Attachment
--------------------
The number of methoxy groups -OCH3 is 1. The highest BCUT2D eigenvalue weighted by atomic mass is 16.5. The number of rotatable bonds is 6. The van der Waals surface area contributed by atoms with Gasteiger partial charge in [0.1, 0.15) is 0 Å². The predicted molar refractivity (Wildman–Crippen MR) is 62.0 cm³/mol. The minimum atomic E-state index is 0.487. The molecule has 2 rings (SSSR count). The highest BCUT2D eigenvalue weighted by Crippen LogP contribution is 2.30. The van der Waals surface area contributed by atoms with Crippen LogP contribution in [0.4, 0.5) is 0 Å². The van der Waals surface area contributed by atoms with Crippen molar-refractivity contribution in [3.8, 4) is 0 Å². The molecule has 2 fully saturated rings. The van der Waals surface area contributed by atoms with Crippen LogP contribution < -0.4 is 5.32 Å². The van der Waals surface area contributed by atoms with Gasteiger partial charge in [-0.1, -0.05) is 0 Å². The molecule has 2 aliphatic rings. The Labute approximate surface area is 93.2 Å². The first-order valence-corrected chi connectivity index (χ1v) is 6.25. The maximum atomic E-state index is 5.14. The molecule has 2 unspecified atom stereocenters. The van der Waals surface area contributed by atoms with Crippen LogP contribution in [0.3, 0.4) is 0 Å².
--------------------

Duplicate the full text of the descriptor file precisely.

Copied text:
The number of methoxy groups -OCH3 is 1. The highest BCUT2D eigenvalue weighted by atomic mass is 16.5. The number of rotatable bonds is 6. The van der Waals surface area contributed by atoms with Gasteiger partial charge in [0.1, 0.15) is 0 Å². The predicted molar refractivity (Wildman–Crippen MR) is 62.0 cm³/mol. The minimum atomic E-state index is 0.487. The molecule has 2 rings (SSSR count). The highest BCUT2D eigenvalue weighted by Crippen LogP contribution is 2.30. The van der Waals surface area contributed by atoms with Crippen LogP contribution in [0.4, 0.5) is 0 Å². The van der Waals surface area contributed by atoms with Crippen molar-refractivity contribution in [3.8, 4) is 0 Å². The molecule has 2 fully saturated rings. The van der Waals surface area contributed by atoms with Crippen LogP contribution < -0.4 is 5.32 Å². The van der Waals surface area contributed by atoms with Gasteiger partial charge in [-0.1, -0.05) is 0 Å². The molecule has 2 aliphatic rings. The Labute approximate surface area is 93.2 Å². The first-order valence-corrected chi connectivity index (χ1v) is 6.25. The maximum atomic E-state index is 5.14. The molecule has 2 unspecified atom stereocenters. The van der Waals surface area contributed by atoms with Crippen LogP contribution in [0.3, 0.4) is 0 Å².